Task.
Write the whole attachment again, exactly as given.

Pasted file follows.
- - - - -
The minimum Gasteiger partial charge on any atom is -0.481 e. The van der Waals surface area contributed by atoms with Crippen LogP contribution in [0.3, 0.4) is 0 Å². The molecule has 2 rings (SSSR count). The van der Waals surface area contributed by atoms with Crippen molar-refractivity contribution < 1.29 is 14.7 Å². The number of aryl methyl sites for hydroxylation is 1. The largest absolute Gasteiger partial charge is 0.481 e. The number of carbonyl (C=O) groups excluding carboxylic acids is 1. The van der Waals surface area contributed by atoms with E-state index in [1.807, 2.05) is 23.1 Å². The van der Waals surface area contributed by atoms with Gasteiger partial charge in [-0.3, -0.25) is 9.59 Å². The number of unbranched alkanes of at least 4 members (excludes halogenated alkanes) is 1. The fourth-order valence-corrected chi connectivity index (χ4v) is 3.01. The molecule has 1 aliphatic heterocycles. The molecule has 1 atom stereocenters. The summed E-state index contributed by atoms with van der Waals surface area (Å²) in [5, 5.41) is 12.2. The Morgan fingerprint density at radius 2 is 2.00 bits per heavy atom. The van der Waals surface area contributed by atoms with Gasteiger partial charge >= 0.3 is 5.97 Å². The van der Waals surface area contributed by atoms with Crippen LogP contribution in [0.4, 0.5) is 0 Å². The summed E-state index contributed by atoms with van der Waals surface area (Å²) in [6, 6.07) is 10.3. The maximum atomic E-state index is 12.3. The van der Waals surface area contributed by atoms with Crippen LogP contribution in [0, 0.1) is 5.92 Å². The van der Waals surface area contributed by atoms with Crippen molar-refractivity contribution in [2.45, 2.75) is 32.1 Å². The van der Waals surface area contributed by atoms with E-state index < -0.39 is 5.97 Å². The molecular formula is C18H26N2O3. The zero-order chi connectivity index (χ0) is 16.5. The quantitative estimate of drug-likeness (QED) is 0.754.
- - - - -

The minimum Gasteiger partial charge on any atom is -0.481 e. The van der Waals surface area contributed by atoms with Crippen LogP contribution in [0.3, 0.4) is 0 Å². The molecule has 2 rings (SSSR count). The van der Waals surface area contributed by atoms with Crippen molar-refractivity contribution < 1.29 is 14.7 Å². The number of aryl methyl sites for hydroxylation is 1. The largest absolute Gasteiger partial charge is 0.481 e. The number of carbonyl (C=O) groups excluding carboxylic acids is 1. The van der Waals surface area contributed by atoms with E-state index in [1.807, 2.05) is 23.1 Å². The van der Waals surface area contributed by atoms with Gasteiger partial charge in [-0.3, -0.25) is 9.59 Å². The number of unbranched alkanes of at least 4 members (excludes halogenated alkanes) is 1. The fourth-order valence-corrected chi connectivity index (χ4v) is 3.01. The molecule has 1 aliphatic heterocycles. The molecule has 1 atom stereocenters. The summed E-state index contributed by atoms with van der Waals surface area (Å²) in [5, 5.41) is 12.2. The Morgan fingerprint density at radius 2 is 2.00 bits per heavy atom. The van der Waals surface area contributed by atoms with Gasteiger partial charge >= 0.3 is 5.97 Å². The van der Waals surface area contributed by atoms with Crippen LogP contribution in [0.4, 0.5) is 0 Å². The summed E-state index contributed by atoms with van der Waals surface area (Å²) in [6, 6.07) is 10.3. The maximum atomic E-state index is 12.3. The van der Waals surface area contributed by atoms with Crippen LogP contribution in [0, 0.1) is 5.92 Å². The van der Waals surface area contributed by atoms with Crippen molar-refractivity contribution in [2.45, 2.75) is 32.1 Å². The van der Waals surface area contributed by atoms with E-state index < -0.39 is 5.97 Å². The molecular formula is C18H26N2O3. The zero-order chi connectivity index (χ0) is 16.5. The quantitative estimate of drug-likeness (QED) is 0.754.